Blazer-E concept heralds 2021 arrival of Chevy’s eCrate electric crate motor

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Even though the 2020 SEMA show won’t take place at the Las Vegas Convention Center like it has in the past, Chevrolet has still built a small fleet of project vehicles that highlights its newest crate motors, as is tradition for this time of year. This time, one vehicle marks a significant departure from previous show-only offerings; Chevy plans to offer an electric crate powertrain for the first time ever, beginning in the second half of 2021.

This 1977 K5 Blazer is powered by a pre-production version of what’s officially termed the “Electric Connect and Cruise” powertrain, the first all-electric crate motor from Chevrolet Performance.

1977 Chevy K5 eCrate

“As GM introduces a new fleet of electric vehicles, it creates an exciting opportunity to bring EV technology to the aftermarket,” said Jim Campbell, GM’s U.S. vice president of performance and motorsports. “Our vision is to offer a comprehensive line of Connect and Cruise systems from Chevrolet Performance—delivering a solution for every customer ranging from LSX V-8s to eCrate conversions.”

The eCOPO Camaro gave us our first hint at an all-electric powertrain swap in 2018, and the E-10 pickup in 2019 showed us what it might look like in a classic. This time the recipient is a 1977 K5 Blazer, dubbed “Blazer-E,” and the motor comes straight from the Chevrolet Bolt EV. The Blazer’s original powertrain, a 400-cubic-inch small-block and three-speed auto, have been replaced with the Bolt’s 200-hp motor and a four-speed automatic gearbox—likely a 4L65E that’s used in many of Chevrolet Performance’s Connect and Cruise powertrain packages.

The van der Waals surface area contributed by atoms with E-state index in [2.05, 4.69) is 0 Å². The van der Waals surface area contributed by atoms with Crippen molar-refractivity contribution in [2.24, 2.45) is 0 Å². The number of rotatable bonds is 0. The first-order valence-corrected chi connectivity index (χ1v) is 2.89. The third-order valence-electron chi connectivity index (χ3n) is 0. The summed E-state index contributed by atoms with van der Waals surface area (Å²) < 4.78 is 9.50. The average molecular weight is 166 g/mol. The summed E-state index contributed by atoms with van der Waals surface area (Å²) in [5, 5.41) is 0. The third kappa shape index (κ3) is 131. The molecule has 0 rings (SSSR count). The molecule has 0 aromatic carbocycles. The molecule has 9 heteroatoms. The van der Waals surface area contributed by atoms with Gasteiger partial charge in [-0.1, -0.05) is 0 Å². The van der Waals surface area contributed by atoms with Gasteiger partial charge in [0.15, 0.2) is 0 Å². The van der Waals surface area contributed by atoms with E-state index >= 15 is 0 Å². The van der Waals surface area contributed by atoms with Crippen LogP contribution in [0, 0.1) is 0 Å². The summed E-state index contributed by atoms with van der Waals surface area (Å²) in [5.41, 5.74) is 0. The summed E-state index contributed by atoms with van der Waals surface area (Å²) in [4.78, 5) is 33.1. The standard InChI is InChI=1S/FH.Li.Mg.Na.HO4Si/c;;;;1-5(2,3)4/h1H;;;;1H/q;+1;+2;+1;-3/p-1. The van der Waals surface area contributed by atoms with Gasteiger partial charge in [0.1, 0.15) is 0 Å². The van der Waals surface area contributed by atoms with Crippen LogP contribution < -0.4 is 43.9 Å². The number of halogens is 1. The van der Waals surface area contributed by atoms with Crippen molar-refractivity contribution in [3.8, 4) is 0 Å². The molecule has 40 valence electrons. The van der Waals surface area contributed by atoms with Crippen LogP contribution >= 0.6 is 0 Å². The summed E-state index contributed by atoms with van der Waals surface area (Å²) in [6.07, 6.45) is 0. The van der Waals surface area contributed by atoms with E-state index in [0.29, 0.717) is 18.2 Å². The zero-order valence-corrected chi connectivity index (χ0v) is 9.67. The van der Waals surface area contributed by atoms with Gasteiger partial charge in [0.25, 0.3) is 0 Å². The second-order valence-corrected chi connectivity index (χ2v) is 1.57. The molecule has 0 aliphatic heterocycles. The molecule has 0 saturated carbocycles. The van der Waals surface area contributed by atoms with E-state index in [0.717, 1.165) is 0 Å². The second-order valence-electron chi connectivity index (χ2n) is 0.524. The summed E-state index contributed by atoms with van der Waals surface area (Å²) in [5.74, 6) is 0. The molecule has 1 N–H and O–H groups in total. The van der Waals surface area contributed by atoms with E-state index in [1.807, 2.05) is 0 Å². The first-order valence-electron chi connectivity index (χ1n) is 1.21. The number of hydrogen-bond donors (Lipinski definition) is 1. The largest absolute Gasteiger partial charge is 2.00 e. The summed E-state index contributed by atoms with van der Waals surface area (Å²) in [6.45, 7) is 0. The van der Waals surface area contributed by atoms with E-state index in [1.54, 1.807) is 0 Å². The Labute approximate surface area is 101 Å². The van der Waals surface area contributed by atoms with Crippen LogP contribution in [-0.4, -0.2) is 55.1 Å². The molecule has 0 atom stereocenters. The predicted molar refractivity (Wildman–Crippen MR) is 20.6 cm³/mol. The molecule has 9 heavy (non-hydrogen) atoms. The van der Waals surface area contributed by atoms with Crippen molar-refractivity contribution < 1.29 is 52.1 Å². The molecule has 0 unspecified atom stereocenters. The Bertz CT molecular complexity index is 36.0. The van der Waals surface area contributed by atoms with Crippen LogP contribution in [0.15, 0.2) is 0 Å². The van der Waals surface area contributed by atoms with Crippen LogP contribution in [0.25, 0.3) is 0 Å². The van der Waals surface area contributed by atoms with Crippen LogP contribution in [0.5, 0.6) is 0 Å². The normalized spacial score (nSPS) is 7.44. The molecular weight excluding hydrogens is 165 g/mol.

1977 Chevy K5 eCrate motor

At first, it may seem like a bit of a downgrade to lose 400 cubes of small-block for only 200 horses, but the late ’70s 400 was not a power-dense engine. At 175 hp and 290 lb-ft of torque, it was no hot rod, yet it was easily up to the task of shuttling a K5 around on and off-road. The Bolt’s motor is down just a bit on torque compared to the 400, at 266 lb-ft, but its flat torque curve and improved power should more than make up for it. The eCrate was such a fitting replacement that the rest of the driveline remained intact, including the transfer case, driveshaft, and axles.

There are some challenges when switching to an all-electric drivetrain, however. Chevrolet Performance had to add an electric power steering pump and an electric vacuum pump to maintain the Blazer’s factory brakes. A bonus of the electric conversion, however, was the addition of a regenerative braking system, which will help squeeze extra efficiency out of the 4×4.

1977 Chevy K5 eCrate battery

A Bolt battery pack mounted in the cargo area feeds the front-mounted engine 400 volts and has a 60 kWh capacity. That’s good for 238 miles of range in the Bolt. Factoring in the Blazer’s drivetrain, heft, and aerodynamics, we’d expect significantly less. Still, it’s an exciting premise and it’s only the beginning from Chevrolet Performance.

1977 Chevy K5 eCrate

So far, Lingenfelter Performance, based in Brighton, Michigan, is on board to get the training and certification to install the crate powertrain when it becomes available in less than a year. At this rate, we’ll probably see a more powerful eCrate kit at SEMA 2021 along with the first wave of cars re-powered with Chevrolet Performance’s first all-electric aftermarket powertrain.

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